The true cost of a bad hire

Job interviews can be a daunting prospect – and not just for those hoping to land the job. Recruitment is a time and resource-intensive process and hanging over every recruiter’s head is the spectre of a bad hire.

The time and cost of hiring and training a replacement employee after a bad hire can be substantial and that’s before you even consider any costs involved in letting the bad hire go.

The Chartered Institute of Personal Development estimates the cost of filling a vacancy is £4,000. If the post is for a manager the figure increases to £10,000.

But what many companies don’t realise is that there can be other, substantial, hidden costs. A bad hire can impact almost every aspect of your business from client relationships to employee engagement and overall revenue.

Braford Smart, a consultant who advises the recruitment industry, estimates the cost of a bad hire can be as much as four times annual salary for someone in a supervisor role and up to 15 times annual salary for VPs and executives.

If that sounds excessive, take a look at the potential impact in these key areas:

Productivity

This can be one of the hardest impacts to quantify but can be one of the most significant. If the employee has a bad attitude that may be a straightforward case of not getting much work out of them. But if they are incompetent they may do considerably more damage when mistakes have to be undone. If the employee is one that others rely on in order to do their work, the effect can be multiplied.

Revenue

If the employee is meant to be generating revenue, the cost of lost sales can be very high indeed. Every time they fail to reach out to a potential client and close the deal, revenue slips away.

Employee engagement

Perhaps one of the most tangible effects of a bad hire is the way a negative attitude can spread like a virus through an organisation. Even the keenest employee can find it hard to work alongside someone who is disaffected and uninterested in their job. If this is allowed to continue unchecked, work can become a chore for even the most committed. That means a drop in productivity across the board.

Managerial support

In a CareerBuilder survey supervisors reported having to spend nearly 20% more time overseeing the work of bad hires. Again, this is the multiplier effect, using managerial-level time and resources to minimise any damage done takes the manager’s focus away from more productive tasks.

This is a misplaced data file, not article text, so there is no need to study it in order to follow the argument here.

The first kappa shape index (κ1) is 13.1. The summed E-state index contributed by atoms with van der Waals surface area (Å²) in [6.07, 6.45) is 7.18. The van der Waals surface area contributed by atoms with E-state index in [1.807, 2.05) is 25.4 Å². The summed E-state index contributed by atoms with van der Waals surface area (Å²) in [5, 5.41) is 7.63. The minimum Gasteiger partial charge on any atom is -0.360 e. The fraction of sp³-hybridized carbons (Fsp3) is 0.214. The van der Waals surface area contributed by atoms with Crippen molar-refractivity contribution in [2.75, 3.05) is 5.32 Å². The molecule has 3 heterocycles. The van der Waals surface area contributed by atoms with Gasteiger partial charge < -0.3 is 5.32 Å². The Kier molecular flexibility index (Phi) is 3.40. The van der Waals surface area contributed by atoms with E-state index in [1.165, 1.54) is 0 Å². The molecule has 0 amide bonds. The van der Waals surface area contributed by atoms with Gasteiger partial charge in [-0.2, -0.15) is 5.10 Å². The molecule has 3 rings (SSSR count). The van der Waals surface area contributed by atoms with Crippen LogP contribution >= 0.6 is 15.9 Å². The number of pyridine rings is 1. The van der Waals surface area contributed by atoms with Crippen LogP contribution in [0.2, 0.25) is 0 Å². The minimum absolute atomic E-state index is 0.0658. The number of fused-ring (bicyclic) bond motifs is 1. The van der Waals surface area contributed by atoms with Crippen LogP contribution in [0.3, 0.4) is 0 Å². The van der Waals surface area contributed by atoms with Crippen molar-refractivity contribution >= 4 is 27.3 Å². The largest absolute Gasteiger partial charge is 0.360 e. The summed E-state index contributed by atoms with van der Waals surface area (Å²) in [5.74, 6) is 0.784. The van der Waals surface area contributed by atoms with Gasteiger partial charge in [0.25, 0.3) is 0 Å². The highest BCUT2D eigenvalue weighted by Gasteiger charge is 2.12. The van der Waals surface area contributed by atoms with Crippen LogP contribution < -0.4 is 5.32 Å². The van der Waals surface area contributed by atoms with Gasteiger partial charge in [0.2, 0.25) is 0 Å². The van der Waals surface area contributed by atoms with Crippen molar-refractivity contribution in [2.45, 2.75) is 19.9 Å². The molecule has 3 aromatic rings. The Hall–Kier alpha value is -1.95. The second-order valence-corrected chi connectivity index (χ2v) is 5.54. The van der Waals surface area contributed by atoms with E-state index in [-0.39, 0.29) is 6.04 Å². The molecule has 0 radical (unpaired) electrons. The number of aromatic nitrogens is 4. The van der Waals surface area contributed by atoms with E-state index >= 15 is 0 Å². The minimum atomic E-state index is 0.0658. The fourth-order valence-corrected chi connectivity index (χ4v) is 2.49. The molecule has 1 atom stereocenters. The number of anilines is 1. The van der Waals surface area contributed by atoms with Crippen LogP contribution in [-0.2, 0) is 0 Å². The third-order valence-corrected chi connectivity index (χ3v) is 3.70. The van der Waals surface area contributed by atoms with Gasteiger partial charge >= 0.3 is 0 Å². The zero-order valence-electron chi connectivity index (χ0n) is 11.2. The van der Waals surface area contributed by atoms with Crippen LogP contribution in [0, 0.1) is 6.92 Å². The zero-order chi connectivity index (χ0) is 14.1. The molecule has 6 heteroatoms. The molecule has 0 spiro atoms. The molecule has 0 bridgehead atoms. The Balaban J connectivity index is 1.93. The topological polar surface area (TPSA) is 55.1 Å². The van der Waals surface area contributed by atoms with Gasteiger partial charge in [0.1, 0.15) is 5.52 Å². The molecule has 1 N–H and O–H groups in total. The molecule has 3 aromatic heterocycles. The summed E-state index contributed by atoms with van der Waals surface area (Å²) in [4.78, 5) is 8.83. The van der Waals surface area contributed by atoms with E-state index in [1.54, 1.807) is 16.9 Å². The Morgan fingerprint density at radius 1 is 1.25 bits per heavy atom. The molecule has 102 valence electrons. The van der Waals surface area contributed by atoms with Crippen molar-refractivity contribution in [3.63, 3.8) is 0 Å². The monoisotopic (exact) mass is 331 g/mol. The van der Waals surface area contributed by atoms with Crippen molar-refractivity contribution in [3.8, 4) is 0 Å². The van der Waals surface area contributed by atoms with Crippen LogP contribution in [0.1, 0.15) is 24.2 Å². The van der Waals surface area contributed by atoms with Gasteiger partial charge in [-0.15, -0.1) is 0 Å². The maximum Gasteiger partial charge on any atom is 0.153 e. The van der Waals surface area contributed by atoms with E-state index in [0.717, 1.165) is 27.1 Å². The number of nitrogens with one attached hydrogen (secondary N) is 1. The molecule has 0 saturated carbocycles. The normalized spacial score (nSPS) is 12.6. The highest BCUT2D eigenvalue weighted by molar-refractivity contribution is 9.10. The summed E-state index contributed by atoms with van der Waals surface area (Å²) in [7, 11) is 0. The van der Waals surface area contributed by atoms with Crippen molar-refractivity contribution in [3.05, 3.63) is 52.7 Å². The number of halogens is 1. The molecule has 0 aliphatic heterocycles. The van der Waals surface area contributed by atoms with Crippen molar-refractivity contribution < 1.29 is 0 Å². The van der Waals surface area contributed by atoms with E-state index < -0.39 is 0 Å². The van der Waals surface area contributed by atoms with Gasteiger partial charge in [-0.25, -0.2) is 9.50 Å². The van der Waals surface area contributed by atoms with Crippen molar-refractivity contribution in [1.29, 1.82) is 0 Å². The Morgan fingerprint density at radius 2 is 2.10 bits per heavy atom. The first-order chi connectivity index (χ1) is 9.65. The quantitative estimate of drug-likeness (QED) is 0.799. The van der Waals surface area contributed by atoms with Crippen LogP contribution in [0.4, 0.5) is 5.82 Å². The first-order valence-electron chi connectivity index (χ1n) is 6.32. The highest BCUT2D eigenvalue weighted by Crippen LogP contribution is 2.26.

Client Relationships

This last area is one where serious long-term damage can be done. It’s one thing for a bad hire to not be building new client relationships but if they are damaging existing ones the cost can be sky high.

So, it’s clear just how much damage a bad hire can do. You’re never going to completely eliminate the possibility of a bad hire but you can take these steps to minimise it:

Take your time

It can often feel like when you need to hire, you need to do it quickly. There is often pressure from existing employees who are dealing with increased workloads.

Remember that by hiring someone in haste, you risk having to do the whole process again, or as we’ve seen, doing much greater damage.

Talk to the team, explain what is going on and acknowledge the extra work they are shouldering. Give existing employees a small bonus or some other recognition. Goodwill will get you a long way.

Follow up references

It is astounding how many organisations do not thoroughly investigate and check out references. This doesn’t just mean checking that the candidate worked where they said they worked but talking to the referee and getting a sense of what they think. Are they rigidly sticking to a neutral line, suggesting they are less than keen but don’t want to actually say so, or are they effusive and happy to talk about that person? Trust your instincts.

Ask around

When looking to hire, ask colleagues, former colleagues and friends in the same industry if they know of anyone or if they themselves are interested. Ask your employees if they can recommend anyone. A loyal employee will think very, very carefully about the quality of the person they recommend before putting the name forward as they know it will reflect on them.

Take a test drive

If at all possible, hire the employee for an individual project first. That way you’ll get to see what the deal is before committing to an ongoing role. It is much better to spot any weaknesses at this stage and you may even find that they are more suited to a different role or are up to a bigger challenge than you had initially thought.

By taking these steps, you should be able to spot anyone who doesn’t have the skills and commitment to thrive.

A successful company depends on committed, engaged employees. Take the time to do a thorough screening of potential candidates and you will minimise the risk of a bad hire damaging your organisation.